“Victor was the most intense and passionate athlete I knew.”
Davis had a passion for success and a commitment to excellence that was contagious. He showed young swimmers that it was okay to hate losing, that it was okay to exude confidence and express your passion. In fact you should hate losing, you should exude confidence and you should display your passion.
4. What a Coach and Swimmer Relationship Should Be
Victor Davis and Cliff Barry seemed to be made for one another. Victor had a huge personality, he had a temper and could be a handful. Barry has a softer personality, tempered intensity and could be a calming influence.
They seemed to create a perfect balance. Barry knew exactly how to guide the talented young man to the top of the podium. A process that was not without many challenges.
You could and can see to this day just how much Barry cared for Davis. Just as you could see how much Davis cared about Barry. This extended far beyond the pool.
In a recent interview with the Montreal Gazette Barry explained what he thought the best part of coaching was, “The one on one, working with motivated individuals,” said Barry.
“Making that connection with someone who is really motivated, sharing the same goals. It’s quite a wonderful process.”
He certainly had that connection with Davis. The way the two worked together is an example of what a coach and swimmer relationship should be.
5. His Legacy
The impact that Davis had on Canadian Swimming and on the hearts and minds of many young swimmers is only part of his legacy. Motivated by the fact that he did not want to see the memory of Davis’ fierce desire to win or his ability to motivate others Barry created The Victor Davis Memorial Fund and Award.
Swimming Canada’s description of the award is as follows:
The Victor Davis Memorial Fund was established to remember Victor, his contribution to competitive swimming in Canada, and to encourage other young Canadians toward excellence. Each year awards may be made from the Fund to promising, high performance Canadian amateur swimmers to assist them to continue their training, education, and pursuit of medals at the international level of competition.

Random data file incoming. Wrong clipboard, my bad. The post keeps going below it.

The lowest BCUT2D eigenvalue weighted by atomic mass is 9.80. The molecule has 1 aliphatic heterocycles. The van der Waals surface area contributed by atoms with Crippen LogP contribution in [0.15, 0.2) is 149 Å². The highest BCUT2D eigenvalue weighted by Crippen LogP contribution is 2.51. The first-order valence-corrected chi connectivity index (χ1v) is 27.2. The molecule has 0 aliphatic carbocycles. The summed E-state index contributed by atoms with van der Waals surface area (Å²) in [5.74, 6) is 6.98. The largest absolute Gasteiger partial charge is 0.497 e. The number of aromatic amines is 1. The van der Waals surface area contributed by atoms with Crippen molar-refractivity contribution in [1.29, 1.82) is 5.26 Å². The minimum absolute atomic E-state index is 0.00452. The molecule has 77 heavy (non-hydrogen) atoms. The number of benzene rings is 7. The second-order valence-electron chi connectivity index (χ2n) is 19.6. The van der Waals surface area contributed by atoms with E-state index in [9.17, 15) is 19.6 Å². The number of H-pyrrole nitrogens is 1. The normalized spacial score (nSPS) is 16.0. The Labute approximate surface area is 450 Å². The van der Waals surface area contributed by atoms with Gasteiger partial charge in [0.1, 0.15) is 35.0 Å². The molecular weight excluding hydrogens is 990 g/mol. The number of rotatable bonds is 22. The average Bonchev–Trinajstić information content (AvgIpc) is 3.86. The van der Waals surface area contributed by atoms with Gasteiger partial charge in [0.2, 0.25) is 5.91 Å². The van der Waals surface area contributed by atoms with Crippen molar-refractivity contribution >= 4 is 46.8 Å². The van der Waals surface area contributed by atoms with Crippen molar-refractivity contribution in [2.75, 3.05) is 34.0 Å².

In an article Barry wrote for Swim BC he describes exactly what the intention of the award is, “Personally, I think The Victor Davis Memorial Fund is one of the best things in Canadian swimming,” wrote Barry.
“The money is given with no strings attached. It is intended to reward the moms and dads who do everything in their power to support their children towards success. It is also meant to be a financial bridge until SNC carding can be realized. Finally, it brings honour, recognition, and affirmation to the successful recipients.”
The list of recipients have included names such as:
- Ryan Cochrane
- Brent Hayden
- Annamay Pierse
- Brittany Reimer
- Audrey Lacroix
I will never forget being at a swim meet in Saskatoon when one of my teammates came up to me and told me that Davis had been struck by a car. My heart sank and it hit me that a man that appeared invincible wasn’t. It saddened me to realize that I had gotten my one and only chance to sit down with one of my swimming heroes.
Davis died on November 13th, 1989 at the age of 25. Once again Lawrence’s words may be the most appropriate:
“God bless Victor Davis. He left the world with many great sporting memories and I reckon he’d still be up there fighting in Heaven… I just hope Saint Peter doesn’t want to race him.”